While other people's comments about the knowledge, service, and guidance of a particular business can certainly be helpful ... I would generally avoid using other people's experiences or reviews on a mattress (either positive or negative) as a reliable source of information or guidance about how you will feel on the same mattress or how suitable or how durable a mattress may be for you and in many if not most cases they can be more misleading than helpful because a mattress that would be a perfect choice for one person or even a larger group of people may be completely unsuitable for someone else to sleep on (see post #13 here ). The fact is that the only thing a mattress review will usually tell you is how one person likes a particular mattress which is usually based only on initial or early impressions that are very subjective and little else.

In terms of durability ... a mattress is only as good as its construction and the quality and durability of the materials inside it (regardless of the name of the manufacturer or the mattress on the label) and the most reliable way to assess the durability and useful life of any mattress relative to any specific person (regardless of how long it has been available for sale) is to make sure you know the information listed in this article and then compare the specifications to the quality/durability guidelines in post #4 here to make sure there are no lower quality materials or weak links in the mattress that could have a significant effect on the durability and useful life of a mattress relative to your body type, sleeping style, or circumstances.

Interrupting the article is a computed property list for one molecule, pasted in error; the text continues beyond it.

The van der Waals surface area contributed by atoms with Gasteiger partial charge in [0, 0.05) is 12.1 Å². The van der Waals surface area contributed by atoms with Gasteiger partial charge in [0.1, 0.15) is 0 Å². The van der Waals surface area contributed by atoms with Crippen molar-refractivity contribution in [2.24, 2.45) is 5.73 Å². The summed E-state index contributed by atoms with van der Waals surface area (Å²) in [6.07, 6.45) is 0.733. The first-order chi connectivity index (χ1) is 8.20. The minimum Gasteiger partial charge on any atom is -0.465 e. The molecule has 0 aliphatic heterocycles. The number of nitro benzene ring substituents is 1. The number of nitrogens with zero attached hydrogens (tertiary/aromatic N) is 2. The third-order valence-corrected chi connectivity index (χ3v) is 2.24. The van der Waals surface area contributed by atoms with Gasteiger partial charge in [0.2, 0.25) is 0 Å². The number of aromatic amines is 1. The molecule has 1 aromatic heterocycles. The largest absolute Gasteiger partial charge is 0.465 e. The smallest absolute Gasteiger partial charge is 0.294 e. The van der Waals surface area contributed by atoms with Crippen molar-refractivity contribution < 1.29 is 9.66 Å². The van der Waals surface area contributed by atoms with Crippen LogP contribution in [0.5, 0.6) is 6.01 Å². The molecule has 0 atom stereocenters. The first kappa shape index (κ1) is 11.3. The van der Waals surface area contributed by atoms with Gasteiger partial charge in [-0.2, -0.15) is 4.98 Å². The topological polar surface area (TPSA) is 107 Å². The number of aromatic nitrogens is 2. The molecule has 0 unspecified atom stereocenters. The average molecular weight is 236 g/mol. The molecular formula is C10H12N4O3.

For T&N - I think I'd love this one, but not as convinced for the lady, who sleeps on her side. With lower weight, I'm not sure the hips would sink enough to give the right alignment.


Again ... while a conversation with Tuft & Needle will certainly be helpful ... the only way to know this with any certainty will be based on your actual sleeping experience.

Question #2 - to my knowledge, there's no such thing as a "half and half" firmness in the simplified choice category. The closest thing would be a Sleep Number bed, where you can adjust each side to your firmness liking (and track your sleep to make adjustments). I'm not as excited about Sleep Number, but please correct me if I should be looking harder at it.


You can see my thoughts about airbeds in general this article . While any mattress can be a good match for a specific person because each person's needs and preferences or the criteria that are most important to them can be very different ... in general terms I would tend to avoid them unless there is a very compelling reason that an airbed would be a better choice for you in "real life" (outside of the many "marketing stories" that you will hear about them) than the many other options or types of mattresses that are available to you.

While none of the "simplified choice" mattresses have a split firmness options available to my knowledge ... the tutorial post includes a link to a list of the members here that sell mattresses online and many of these sell component latex or latex hybrid options that have split firmness options available in the larger sizes (either queen and king or in some cases just king size). There is also more information in the first part of post #2 here about some of the different ways that can be used to accommodate a couple that have very different body types or different needs and preferences in a mattress and there is also more information about the pros and cons of split firmness mattresses in post #2 here .

For the Kiss - since there's a transition layer of memory foam, in theory you have a "combination" of the latex feel and the memory foam feel.